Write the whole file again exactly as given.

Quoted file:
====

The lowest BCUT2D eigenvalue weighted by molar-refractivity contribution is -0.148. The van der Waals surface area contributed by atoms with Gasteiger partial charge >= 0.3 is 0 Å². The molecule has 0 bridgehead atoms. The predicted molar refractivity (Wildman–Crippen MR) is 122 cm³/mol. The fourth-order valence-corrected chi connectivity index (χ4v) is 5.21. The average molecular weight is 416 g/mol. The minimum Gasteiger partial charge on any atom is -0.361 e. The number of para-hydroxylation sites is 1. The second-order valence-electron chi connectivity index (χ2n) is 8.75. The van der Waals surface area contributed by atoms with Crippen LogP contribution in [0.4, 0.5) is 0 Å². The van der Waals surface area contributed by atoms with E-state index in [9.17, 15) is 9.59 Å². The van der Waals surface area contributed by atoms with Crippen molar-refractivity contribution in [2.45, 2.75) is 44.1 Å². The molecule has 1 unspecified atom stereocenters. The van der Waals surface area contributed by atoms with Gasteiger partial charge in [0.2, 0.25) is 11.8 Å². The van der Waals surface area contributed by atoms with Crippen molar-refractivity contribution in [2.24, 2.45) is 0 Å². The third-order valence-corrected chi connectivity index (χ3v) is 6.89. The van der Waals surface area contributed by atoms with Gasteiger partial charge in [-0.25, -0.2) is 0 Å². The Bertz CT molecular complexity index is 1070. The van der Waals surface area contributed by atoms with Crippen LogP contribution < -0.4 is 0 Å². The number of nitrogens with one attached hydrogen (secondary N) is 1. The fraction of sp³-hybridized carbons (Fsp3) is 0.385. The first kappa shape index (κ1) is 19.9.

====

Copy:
The lowest BCUT2D eigenvalue weighted by molar-refractivity contribution is -0.148. The van der Waals surface area contributed by atoms with Gasteiger partial charge >= 0.3 is 0 Å². The molecule has 0 bridgehead atoms. The predicted molar refractivity (Wildman–Crippen MR) is 122 cm³/mol. The fourth-order valence-corrected chi connectivity index (χ4v) is 5.21. The average molecular weight is 416 g/mol. The minimum Gasteiger partial charge on any atom is -0.361 e. The number of para-hydroxylation sites is 1. The second-order valence-electron chi connectivity index (χ2n) is 8.75. The van der Waals surface area contributed by atoms with Crippen LogP contribution in [0.4, 0.5) is 0 Å². The van der Waals surface area contributed by atoms with E-state index in [9.17, 15) is 9.59 Å². The van der Waals surface area contributed by atoms with Crippen molar-refractivity contribution in [2.45, 2.75) is 44.1 Å². The molecule has 1 unspecified atom stereocenters. The van der Waals surface area contributed by atoms with Gasteiger partial charge in [0.2, 0.25) is 11.8 Å². The van der Waals surface area contributed by atoms with Crippen molar-refractivity contribution in [2.24, 2.45) is 0 Å². The third-order valence-corrected chi connectivity index (χ3v) is 6.89. The van der Waals surface area contributed by atoms with Gasteiger partial charge in [-0.25, -0.2) is 0 Å². The Bertz CT molecular complexity index is 1070. The van der Waals surface area contributed by atoms with Crippen LogP contribution < -0.4 is 0 Å². The number of nitrogens with one attached hydrogen (secondary N) is 1. The fraction of sp³-hybridized carbons (Fsp3) is 0.385. The first kappa shape index (κ1) is 19.9.